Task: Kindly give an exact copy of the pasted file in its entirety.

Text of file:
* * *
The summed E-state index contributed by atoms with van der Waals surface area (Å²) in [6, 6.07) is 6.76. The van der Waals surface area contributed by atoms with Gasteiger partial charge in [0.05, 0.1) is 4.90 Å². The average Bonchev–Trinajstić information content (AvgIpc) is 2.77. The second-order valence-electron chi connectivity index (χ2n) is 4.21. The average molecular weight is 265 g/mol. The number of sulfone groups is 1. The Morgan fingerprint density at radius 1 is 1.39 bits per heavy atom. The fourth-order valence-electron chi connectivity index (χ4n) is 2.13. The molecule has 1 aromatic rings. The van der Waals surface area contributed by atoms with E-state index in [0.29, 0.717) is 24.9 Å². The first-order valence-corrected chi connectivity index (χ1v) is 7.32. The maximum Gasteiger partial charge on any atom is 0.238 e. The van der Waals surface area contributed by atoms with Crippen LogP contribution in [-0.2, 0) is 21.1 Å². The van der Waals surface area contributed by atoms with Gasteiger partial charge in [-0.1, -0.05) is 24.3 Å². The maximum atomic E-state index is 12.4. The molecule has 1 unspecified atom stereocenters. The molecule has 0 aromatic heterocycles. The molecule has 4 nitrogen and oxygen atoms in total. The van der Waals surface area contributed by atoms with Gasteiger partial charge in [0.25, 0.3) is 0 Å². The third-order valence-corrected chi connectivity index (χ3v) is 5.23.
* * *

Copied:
The summed E-state index contributed by atoms with van der Waals surface area (Å²) in [6, 6.07) is 6.76. The van der Waals surface area contributed by atoms with Gasteiger partial charge in [0.05, 0.1) is 4.90 Å². The average Bonchev–Trinajstić information content (AvgIpc) is 2.77. The second-order valence-electron chi connectivity index (χ2n) is 4.21. The average molecular weight is 265 g/mol. The number of sulfone groups is 1. The Morgan fingerprint density at radius 1 is 1.39 bits per heavy atom. The fourth-order valence-electron chi connectivity index (χ4n) is 2.13. The molecule has 1 aromatic rings. The van der Waals surface area contributed by atoms with E-state index in [0.29, 0.717) is 24.9 Å². The first-order valence-corrected chi connectivity index (χ1v) is 7.32. The maximum Gasteiger partial charge on any atom is 0.238 e. The van der Waals surface area contributed by atoms with Crippen LogP contribution in [-0.2, 0) is 21.1 Å². The van der Waals surface area contributed by atoms with Gasteiger partial charge in [-0.1, -0.05) is 24.3 Å². The maximum atomic E-state index is 12.4. The molecule has 1 unspecified atom stereocenters. The molecule has 0 aromatic heterocycles. The molecule has 4 nitrogen and oxygen atoms in total. The van der Waals surface area contributed by atoms with Gasteiger partial charge in [0.25, 0.3) is 0 Å². The third-order valence-corrected chi connectivity index (χ3v) is 5.23.